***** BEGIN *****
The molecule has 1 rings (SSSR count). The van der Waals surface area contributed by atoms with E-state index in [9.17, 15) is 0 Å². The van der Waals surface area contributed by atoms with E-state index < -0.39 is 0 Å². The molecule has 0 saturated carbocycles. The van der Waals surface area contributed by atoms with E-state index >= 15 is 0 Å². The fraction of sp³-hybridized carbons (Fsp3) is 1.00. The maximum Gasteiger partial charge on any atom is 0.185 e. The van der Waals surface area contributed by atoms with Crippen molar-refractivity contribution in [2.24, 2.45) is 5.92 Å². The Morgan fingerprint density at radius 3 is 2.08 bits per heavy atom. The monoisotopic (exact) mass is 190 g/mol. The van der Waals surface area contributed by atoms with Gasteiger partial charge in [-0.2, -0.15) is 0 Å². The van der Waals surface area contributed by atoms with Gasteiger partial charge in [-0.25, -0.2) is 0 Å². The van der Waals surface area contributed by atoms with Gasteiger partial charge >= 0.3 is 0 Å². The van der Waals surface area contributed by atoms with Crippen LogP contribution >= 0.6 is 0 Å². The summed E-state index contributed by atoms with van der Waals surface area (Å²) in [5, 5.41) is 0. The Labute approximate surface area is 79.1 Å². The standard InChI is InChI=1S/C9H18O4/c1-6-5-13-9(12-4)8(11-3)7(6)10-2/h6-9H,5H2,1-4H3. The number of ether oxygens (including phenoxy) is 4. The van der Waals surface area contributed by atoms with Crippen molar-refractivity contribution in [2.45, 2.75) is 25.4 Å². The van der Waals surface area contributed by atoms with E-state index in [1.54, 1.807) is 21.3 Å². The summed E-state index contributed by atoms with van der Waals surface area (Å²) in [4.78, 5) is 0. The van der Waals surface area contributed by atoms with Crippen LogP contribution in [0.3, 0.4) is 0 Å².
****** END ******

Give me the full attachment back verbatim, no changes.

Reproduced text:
The molecule has 1 rings (SSSR count). The van der Waals surface area contributed by atoms with E-state index in [9.17, 15) is 0 Å². The van der Waals surface area contributed by atoms with E-state index < -0.39 is 0 Å². The molecule has 0 saturated carbocycles. The van der Waals surface area contributed by atoms with E-state index >= 15 is 0 Å². The fraction of sp³-hybridized carbons (Fsp3) is 1.00. The maximum Gasteiger partial charge on any atom is 0.185 e. The van der Waals surface area contributed by atoms with Crippen molar-refractivity contribution in [2.24, 2.45) is 5.92 Å². The Morgan fingerprint density at radius 3 is 2.08 bits per heavy atom. The monoisotopic (exact) mass is 190 g/mol. The van der Waals surface area contributed by atoms with Gasteiger partial charge in [-0.2, -0.15) is 0 Å². The van der Waals surface area contributed by atoms with Gasteiger partial charge in [-0.25, -0.2) is 0 Å². The van der Waals surface area contributed by atoms with Gasteiger partial charge >= 0.3 is 0 Å². The van der Waals surface area contributed by atoms with Crippen LogP contribution >= 0.6 is 0 Å². The summed E-state index contributed by atoms with van der Waals surface area (Å²) in [5, 5.41) is 0. The Labute approximate surface area is 79.1 Å². The standard InChI is InChI=1S/C9H18O4/c1-6-5-13-9(12-4)8(11-3)7(6)10-2/h6-9H,5H2,1-4H3. The number of ether oxygens (including phenoxy) is 4. The van der Waals surface area contributed by atoms with Crippen molar-refractivity contribution in [2.45, 2.75) is 25.4 Å². The van der Waals surface area contributed by atoms with E-state index in [1.54, 1.807) is 21.3 Å². The summed E-state index contributed by atoms with van der Waals surface area (Å²) in [4.78, 5) is 0. The van der Waals surface area contributed by atoms with Crippen LogP contribution in [0.3, 0.4) is 0 Å².